Rubio's proposal will never pass Congress and is a grandstanding effort for his base. Isn't it rich that Rubio is proposing something that an earlier Republican president (Abraham Lincoln) fought a costly war for — states rights vs. federal rights.
Why is Rubio wasting his time on such a nonstarter?
Vera Chapman, Sun City Center
The day Rapture didn't come | May 22
A waste of newsprint
Since the world didn't end Saturday, I thought that the St. Petersburg Times might re-examine its policy of what to print and what to ignore. Do these religious crackpots really deserve space in your fine newspaper? Aren't we inundated enough with religious nonsense?
Must the Times add to our pain? When you print such trash, you insult our intelligence and debase your integrity. We deserve better, and you should do better.
William James said that, "The art of being wise is the art of knowing what to overlook." The Times should act in a wise manner and develop the art of overlooking the vacuous rantings of religious fanatics.
Mike Hayney, Treasure Island
Lack of insurers is real crisis | May 23, letter
USAA still here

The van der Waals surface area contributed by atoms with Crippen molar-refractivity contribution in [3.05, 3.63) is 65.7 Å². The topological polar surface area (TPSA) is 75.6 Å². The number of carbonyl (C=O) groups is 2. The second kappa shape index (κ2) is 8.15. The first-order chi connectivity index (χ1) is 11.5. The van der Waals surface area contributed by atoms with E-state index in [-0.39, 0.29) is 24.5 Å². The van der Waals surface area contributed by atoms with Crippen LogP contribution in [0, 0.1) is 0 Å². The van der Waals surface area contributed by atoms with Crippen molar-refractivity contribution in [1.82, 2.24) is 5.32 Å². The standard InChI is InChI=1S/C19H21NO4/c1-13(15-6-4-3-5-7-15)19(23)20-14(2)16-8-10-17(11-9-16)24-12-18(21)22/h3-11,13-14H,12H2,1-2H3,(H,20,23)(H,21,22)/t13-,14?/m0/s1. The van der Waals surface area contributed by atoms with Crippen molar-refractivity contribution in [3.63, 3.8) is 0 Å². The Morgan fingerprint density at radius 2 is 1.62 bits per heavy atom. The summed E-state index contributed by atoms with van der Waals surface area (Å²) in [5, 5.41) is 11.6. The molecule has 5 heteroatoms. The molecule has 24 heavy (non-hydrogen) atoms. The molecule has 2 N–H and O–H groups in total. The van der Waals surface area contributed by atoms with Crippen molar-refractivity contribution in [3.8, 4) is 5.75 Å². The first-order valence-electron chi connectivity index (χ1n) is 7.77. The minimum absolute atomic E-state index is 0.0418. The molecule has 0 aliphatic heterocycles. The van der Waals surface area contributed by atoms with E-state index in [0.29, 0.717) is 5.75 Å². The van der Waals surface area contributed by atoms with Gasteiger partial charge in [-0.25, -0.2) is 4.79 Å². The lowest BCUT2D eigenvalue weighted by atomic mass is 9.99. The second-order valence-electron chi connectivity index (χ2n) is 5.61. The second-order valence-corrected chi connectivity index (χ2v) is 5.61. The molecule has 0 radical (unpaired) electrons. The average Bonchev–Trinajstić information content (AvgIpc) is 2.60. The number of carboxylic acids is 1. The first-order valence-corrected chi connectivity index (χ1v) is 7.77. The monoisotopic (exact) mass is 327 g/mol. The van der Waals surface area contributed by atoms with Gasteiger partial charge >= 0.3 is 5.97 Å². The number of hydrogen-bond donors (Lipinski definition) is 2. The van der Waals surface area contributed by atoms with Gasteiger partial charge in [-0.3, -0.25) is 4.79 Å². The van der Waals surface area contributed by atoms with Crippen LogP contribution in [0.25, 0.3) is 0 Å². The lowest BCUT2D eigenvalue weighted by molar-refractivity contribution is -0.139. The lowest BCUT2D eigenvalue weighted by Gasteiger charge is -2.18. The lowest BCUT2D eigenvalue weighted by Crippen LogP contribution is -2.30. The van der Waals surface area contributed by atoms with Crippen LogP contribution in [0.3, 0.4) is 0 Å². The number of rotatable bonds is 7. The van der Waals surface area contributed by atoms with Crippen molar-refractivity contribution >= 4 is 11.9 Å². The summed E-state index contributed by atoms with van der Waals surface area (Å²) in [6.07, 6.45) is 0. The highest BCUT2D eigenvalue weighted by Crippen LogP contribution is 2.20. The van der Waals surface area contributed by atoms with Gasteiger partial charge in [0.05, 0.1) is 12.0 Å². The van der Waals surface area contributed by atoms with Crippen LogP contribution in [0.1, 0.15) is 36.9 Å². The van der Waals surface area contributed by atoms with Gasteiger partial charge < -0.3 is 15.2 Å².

I want to correct a misstatement that I suspect was unintentional. Chris Johnson of Clearwater said USAA "left the state." While we agree with the statements in the letter about the importance of a competitive insurance market, the fact is USAA did not leave the state. Given Florida's exposure to catastrophic losses, USAA manages our business carefully on behalf of our entire membership. But we are here and committed to continuing to serve our thousands of members in Florida.
Robert Hoyland, vice president and general manager, USAA Tampa
Law gives voters even more options May 23, column
What a loophole
I was very interested in the piece by Secretary of State Kurt Browning regarding our new voting law. It was well written and informed us quite well.
In fact the fourth paragraph did get my attention. The sentence that states, "And, if an election supervisor finds it's not absolutely necessary to keep all of his or her polling places open a full 12 hours a day, which isn't unusual for rural areas, he or she has the flexibility to save taxpayer money by not employing poll workers that aren't needed."
My mind is running amok. I can see all kinds of scenarios for that loophole. I'm sure others get my drift.
Joan Raynor, Summerfield
Missouri tornado coverage | May 24
Obama's beer ill-timed
I was consumed by rage when I saw the front page of the Times on Tuesday morning. The horrible damage done and the lives lost when that F4 tornado whipped through Joplin, Mo., was heartbreaking. But then I saw the picture of "our fearless leader" guzzling down a beer in Ireland. What is wrong with this picture? The media had a field day with President George W. Bush after Katrina. I will be willing to bet that President Barack Obama's drink will be glossed over and hidden from sight.
His place is in Missouri, not some Irish pub. It really was an eye opener and shows how little he really cares about this country. He should be ashamed of himself.
Mary Baker, St. Petersburg